by Jeannie Nuss
Posted 1/30/2013 03:38 pm
Updated 2 years ago
LITTLE ROCK - Death penalty opponents called on Arkansas lawmakers Wednesday to abolish capital punishment after Gov. Mike Beebe said earlier this month that he would sign legislation outlawing the punishment if it were to reach his desk.
No lawmakers have proposed abolishing the death penalty so far, but Sen. Jeremy Hutchinson, who chairs the Senate Judiciary Committee, said it was important for legislators to hear from both opponents and proponents of the death penalty before discussing how to rewrite the state's lethal injection law that the Arkansas Supreme Court threw out last year.
"I thought it would be appropriate to, before we discuss the methodology of executions, that we discuss the humaneness of the death penalty itself," Hutchinson, R-Benton, said.
Academics, ministers and a former death row inmate spoke out against capital punishment during the judiciary committee meeting before lawmakers heard from a widow and the father of a slain police officer who spoke in favor of the death penalty.
"There's a lot of things in considering the death penalty, folks, but please, please keep in mind the fact that we make mistakes and innocent people can be sentenced to death and that's on all of our heads," said Ray Krone, a former Arizona death row inmate who has since been exonerated.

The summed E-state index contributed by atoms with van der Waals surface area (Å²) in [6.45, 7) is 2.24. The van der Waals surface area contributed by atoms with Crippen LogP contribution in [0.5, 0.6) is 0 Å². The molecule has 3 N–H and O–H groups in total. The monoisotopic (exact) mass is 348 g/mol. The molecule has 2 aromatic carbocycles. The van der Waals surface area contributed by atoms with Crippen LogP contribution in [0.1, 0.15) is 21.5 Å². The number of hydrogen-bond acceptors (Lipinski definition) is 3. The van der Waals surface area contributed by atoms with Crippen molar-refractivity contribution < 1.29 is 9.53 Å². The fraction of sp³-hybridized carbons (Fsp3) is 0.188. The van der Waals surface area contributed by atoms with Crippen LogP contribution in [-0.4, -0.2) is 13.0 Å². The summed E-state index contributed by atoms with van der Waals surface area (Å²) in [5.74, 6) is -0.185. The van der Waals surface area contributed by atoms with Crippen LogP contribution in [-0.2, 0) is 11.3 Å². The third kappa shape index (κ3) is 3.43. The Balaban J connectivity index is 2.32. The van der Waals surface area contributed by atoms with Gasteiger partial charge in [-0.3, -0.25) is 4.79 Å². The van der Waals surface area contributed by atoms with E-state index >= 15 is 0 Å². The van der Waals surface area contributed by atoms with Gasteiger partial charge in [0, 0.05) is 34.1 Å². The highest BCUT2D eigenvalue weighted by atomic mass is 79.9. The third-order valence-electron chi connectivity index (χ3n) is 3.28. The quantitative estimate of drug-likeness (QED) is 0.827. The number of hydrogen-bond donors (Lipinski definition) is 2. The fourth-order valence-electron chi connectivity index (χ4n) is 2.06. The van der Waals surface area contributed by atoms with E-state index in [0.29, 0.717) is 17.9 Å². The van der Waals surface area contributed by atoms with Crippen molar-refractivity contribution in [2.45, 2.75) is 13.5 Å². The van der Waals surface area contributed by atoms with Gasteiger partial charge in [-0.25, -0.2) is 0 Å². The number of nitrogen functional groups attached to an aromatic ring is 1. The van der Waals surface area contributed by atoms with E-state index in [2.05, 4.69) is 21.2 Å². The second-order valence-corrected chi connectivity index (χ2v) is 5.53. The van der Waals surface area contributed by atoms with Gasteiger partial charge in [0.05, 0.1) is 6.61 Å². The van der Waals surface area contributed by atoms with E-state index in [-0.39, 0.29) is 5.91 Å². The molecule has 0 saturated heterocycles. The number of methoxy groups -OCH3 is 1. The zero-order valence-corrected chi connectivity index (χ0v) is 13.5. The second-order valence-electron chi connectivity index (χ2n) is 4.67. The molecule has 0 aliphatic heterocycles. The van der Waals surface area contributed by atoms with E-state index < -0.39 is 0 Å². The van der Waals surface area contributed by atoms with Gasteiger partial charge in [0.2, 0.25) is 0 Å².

Elaine Colclasure, whose husband was killed in 1989, spoke in favor of the death penalty after she said one of the men who killed her husband went on to kill again in prison.
"I think that we've forgotten that there's justice, that some people are evil, just plain evil, and you cannot put evil people somewhere where they cannot hurt anyone else," Colclasure told legislators.
The discussion of the death penalty comes months after the Arkansas Supreme Court in June struck down a 2009 lethal injection law. The high court sided with a group of death row inmates who said the lethal injection law violated part of the state's constitution that deals with separating the branches of government.
That law said death sentences were to be carried out by lethal injection of one or more chemicals that the director of the Department of Correction chooses.
Republican Sen. Bart Hester of Cave Springs has proposed to change that 2009 law by spelling out how the correction department is to carry out executions. Hester's proposed legislation did not come up during Wednesday's committee meeting, but it could surface next week.
Arkansas has 37 death row inmates, but the state has not had any pending executions since the Supreme Court struck down the lethal injection law. The state last executed a death row inmate in 2005.
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